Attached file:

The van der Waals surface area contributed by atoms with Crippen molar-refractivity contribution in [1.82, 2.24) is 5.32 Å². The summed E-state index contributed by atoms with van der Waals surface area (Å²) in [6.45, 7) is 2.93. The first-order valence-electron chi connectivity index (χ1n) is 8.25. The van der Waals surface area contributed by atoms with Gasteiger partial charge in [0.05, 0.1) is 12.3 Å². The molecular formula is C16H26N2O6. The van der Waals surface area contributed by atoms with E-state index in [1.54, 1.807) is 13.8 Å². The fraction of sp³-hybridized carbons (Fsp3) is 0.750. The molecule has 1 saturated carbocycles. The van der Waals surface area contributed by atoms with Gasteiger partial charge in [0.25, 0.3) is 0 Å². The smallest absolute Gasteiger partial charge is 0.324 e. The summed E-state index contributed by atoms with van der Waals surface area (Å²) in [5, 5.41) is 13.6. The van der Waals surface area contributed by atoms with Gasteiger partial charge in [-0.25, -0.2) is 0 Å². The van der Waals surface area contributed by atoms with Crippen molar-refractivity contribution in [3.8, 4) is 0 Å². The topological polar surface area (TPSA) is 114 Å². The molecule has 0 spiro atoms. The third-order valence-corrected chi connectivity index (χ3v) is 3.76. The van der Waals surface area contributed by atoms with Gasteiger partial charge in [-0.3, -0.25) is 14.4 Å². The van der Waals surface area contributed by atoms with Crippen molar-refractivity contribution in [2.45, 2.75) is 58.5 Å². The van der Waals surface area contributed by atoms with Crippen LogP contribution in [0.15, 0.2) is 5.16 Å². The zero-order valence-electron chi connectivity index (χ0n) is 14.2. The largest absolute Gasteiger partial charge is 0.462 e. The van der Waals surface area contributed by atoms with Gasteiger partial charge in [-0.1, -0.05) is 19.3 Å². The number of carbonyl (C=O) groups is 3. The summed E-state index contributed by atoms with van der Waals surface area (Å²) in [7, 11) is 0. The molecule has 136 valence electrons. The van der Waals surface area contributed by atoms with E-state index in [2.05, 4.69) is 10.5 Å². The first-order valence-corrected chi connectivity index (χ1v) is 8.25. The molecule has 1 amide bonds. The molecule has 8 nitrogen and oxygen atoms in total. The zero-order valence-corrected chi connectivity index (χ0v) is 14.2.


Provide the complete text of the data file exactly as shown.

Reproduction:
The van der Waals surface area contributed by atoms with Crippen molar-refractivity contribution in [1.82, 2.24) is 5.32 Å². The summed E-state index contributed by atoms with van der Waals surface area (Å²) in [6.45, 7) is 2.93. The first-order valence-electron chi connectivity index (χ1n) is 8.25. The van der Waals surface area contributed by atoms with Gasteiger partial charge in [0.05, 0.1) is 12.3 Å². The molecular formula is C16H26N2O6. The van der Waals surface area contributed by atoms with E-state index in [1.54, 1.807) is 13.8 Å². The fraction of sp³-hybridized carbons (Fsp3) is 0.750. The molecule has 1 saturated carbocycles. The van der Waals surface area contributed by atoms with Gasteiger partial charge in [0.25, 0.3) is 0 Å². The smallest absolute Gasteiger partial charge is 0.324 e. The summed E-state index contributed by atoms with van der Waals surface area (Å²) in [5, 5.41) is 13.6. The van der Waals surface area contributed by atoms with Gasteiger partial charge in [-0.25, -0.2) is 0 Å². The van der Waals surface area contributed by atoms with Crippen molar-refractivity contribution in [3.8, 4) is 0 Å². The topological polar surface area (TPSA) is 114 Å². The molecule has 0 spiro atoms. The third-order valence-corrected chi connectivity index (χ3v) is 3.76. The van der Waals surface area contributed by atoms with Gasteiger partial charge in [-0.3, -0.25) is 14.4 Å². The van der Waals surface area contributed by atoms with Crippen molar-refractivity contribution in [2.45, 2.75) is 58.5 Å². The van der Waals surface area contributed by atoms with Crippen LogP contribution in [0.15, 0.2) is 5.16 Å². The zero-order valence-electron chi connectivity index (χ0n) is 14.2. The largest absolute Gasteiger partial charge is 0.462 e. The van der Waals surface area contributed by atoms with Gasteiger partial charge in [-0.1, -0.05) is 19.3 Å². The number of carbonyl (C=O) groups is 3. The summed E-state index contributed by atoms with van der Waals surface area (Å²) in [7, 11) is 0. The molecule has 136 valence electrons. The van der Waals surface area contributed by atoms with E-state index in [2.05, 4.69) is 10.5 Å². The first-order valence-corrected chi connectivity index (χ1v) is 8.25. The molecule has 1 amide bonds. The molecule has 8 nitrogen and oxygen atoms in total. The zero-order valence-corrected chi connectivity index (χ0v) is 14.2.